It is obvious that the court's basic purpose in charging in the language complained of was the laudable one of protecting the defendants from being prejudiced by a remark of the plaintiff's counsel, in the course of his argument, which the court thought should not have been made. The court's charge was, however, erroneous in so far as it in effect instructed the jury that the testimony of the plaintiff that she had not yet reached the menopausal state in life was indisputably true. DeCarufel v. Colonial Trust Co., 143 Conn. 18, 20, 118 A.2d 798. The court should have responded to the exception, and it remains to determine whether the error in the charge was harmful. For this purpose we assume that the jury, but for the charge, would have found that the plaintiff was in a menopausal state.
The jury are not obliged to accept the ultimate opinion of an expert witness. If, for example, they do not find him a credible witness, they will reject his opinion regardless of whether they believe or disbelieve the subordinate facts on which the opinion is based. Sibley v. Middlefield, 143 Conn. 100, 108, 120 A.2d 77; Floyd v. Fruit Industries, Inc., 144 Conn. 659, 667, 136 A.2d 918; Livingstone v. New Haven, 125 Conn. 123, 127, 3 A.2d 836. And the jury must reject the opinion of an expert to the extent that it is based on subordinate facts which they do not find proven. Floyd v. Fruit Industries, Inc., supra, 666; 20 Am.Jur. 668, 796. The jury's reasons for discrediting the medical opinion of an expert may not, however, be based on opinions of their own on medical subjects which have no support in the testimony of medical witnesses. In a specialized field of knowledge, where opinion evidence from a lay witness would be inadmissible, jurors may not utilize their own lay opinions. Bates v. Carroll, 99 Conn. 677, 679, 122 A. 562; Sickmund v. Connecticut Co., 122 Conn. 375, 379, 189 A. 876; Johnson v. Toscano, 144 Conn. 582, 592, 136 A.2d 341.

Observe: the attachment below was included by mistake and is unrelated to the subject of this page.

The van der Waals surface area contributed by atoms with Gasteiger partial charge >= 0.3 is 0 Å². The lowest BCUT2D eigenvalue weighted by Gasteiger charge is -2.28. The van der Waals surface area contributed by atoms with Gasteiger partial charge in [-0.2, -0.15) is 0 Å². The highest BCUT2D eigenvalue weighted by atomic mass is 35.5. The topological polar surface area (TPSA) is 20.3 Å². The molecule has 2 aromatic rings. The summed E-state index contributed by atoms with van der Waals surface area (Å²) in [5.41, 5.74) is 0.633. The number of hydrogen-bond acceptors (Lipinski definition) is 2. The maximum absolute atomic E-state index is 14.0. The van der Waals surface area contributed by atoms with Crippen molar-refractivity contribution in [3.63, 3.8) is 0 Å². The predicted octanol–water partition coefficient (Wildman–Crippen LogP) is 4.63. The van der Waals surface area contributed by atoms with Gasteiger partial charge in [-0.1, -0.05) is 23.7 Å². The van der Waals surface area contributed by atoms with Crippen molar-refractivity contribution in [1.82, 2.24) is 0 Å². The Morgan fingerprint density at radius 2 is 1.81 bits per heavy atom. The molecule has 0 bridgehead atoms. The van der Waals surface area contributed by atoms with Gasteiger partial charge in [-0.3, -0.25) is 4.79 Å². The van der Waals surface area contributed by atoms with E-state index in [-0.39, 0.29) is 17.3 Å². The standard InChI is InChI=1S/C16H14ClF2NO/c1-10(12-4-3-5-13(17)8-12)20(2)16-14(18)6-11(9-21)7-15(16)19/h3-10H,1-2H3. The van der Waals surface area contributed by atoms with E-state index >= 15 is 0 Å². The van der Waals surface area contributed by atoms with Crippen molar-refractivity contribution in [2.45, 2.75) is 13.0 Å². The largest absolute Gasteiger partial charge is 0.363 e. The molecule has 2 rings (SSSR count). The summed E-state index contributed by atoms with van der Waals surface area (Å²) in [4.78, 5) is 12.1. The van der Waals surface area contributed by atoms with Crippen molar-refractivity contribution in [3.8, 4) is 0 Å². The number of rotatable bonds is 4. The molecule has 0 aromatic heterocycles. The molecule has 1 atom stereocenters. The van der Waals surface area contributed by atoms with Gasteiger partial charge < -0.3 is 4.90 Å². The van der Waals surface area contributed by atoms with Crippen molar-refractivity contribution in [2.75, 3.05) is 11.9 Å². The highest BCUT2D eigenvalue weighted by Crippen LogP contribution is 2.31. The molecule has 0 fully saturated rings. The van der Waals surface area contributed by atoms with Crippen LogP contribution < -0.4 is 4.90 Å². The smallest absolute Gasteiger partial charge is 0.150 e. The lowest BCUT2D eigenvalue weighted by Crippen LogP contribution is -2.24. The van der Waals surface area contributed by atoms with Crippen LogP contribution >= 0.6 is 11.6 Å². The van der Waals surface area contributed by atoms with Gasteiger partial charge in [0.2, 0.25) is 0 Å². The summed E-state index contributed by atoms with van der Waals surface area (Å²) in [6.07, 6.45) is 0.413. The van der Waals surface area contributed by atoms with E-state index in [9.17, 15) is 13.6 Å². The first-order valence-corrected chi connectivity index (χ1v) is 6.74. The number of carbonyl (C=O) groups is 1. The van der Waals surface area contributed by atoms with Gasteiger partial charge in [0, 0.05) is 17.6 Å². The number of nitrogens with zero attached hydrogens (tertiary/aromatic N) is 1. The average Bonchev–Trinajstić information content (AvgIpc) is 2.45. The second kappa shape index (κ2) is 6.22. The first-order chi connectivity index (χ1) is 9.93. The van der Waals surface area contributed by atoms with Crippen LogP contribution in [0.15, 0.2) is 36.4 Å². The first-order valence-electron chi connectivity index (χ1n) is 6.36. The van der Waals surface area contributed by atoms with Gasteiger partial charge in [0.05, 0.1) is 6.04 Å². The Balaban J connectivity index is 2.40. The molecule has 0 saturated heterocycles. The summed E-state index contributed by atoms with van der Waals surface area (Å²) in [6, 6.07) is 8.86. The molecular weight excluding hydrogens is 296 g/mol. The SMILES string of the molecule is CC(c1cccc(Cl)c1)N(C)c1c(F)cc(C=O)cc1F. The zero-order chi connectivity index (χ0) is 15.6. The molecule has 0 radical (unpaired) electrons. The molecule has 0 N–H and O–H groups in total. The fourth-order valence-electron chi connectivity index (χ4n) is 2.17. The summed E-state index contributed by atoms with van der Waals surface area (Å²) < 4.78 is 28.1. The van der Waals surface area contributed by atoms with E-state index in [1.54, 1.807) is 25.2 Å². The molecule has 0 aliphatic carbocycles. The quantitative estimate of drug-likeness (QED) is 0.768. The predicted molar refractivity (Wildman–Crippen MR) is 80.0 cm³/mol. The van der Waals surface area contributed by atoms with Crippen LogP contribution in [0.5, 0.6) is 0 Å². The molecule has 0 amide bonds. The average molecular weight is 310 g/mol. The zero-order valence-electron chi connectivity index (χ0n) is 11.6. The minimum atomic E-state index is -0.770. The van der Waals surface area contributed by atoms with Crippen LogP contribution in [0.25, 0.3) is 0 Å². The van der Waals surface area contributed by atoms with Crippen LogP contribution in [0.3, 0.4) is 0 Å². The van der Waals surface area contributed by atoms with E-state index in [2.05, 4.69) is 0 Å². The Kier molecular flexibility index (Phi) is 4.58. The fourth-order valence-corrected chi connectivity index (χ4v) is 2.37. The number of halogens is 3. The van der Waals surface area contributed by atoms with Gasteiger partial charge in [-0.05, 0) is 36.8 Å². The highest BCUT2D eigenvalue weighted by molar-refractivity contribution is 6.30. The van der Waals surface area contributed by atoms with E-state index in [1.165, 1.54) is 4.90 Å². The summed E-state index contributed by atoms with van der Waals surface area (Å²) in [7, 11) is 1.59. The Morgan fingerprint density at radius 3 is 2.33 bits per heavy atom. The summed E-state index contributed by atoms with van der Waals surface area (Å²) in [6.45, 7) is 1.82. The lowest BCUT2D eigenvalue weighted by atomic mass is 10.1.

Here there is nothing to indicate that the expert witness based his opinion on the assumption that the plaintiff either had or had not reached the menopause or that the presence or absence of that condition would alter his opinion or the strength of his belief in its accuracy. The jury, as laymen, could not find, nor could a lay witness have testified, that the presence or absence of the menopause should have been included in the facts on which the expert based his opinion, or that it should have entered into the formation of his opinion, or that if the plaintiff had in fact reached the menopause, that condition, rather than the accident, was a possible cause of her symptoms. Indeed, the finding discloses no medical testimony even suggesting that there was any possibility that her symptoms were, or could have been, caused by menopause. For the jury to have indulged in such a conjecture would have been wholly improper.
The fundamental fault in the defendants' reasoning is that it is based on the false premise that the jury, without any support in medical evidence, could properly infer that certain symptoms of the plaintiff were or might have been caused by menopause instead of by the accident and, on this ground, could reject the opinion of her medical witnesses. Such an inference was not one which a layman could draw. The cases of Dickson v. Yale University, 141 Conn. 250, 254, 105 A.2d 463, Esserman v. Madden, 123 Conn. 386, 388, 195 A. 739, and Ruerat v. Stevens, 113 Conn. 333, 338, 155 A. 219, cited and relied upon by the defendants, involved the propriety of inferences as to matters which were in the field of ordinary knowledge. Those cases are irrelevant to, and in no way support, the defendants' claim in the instant case. The error in the charge was harmless.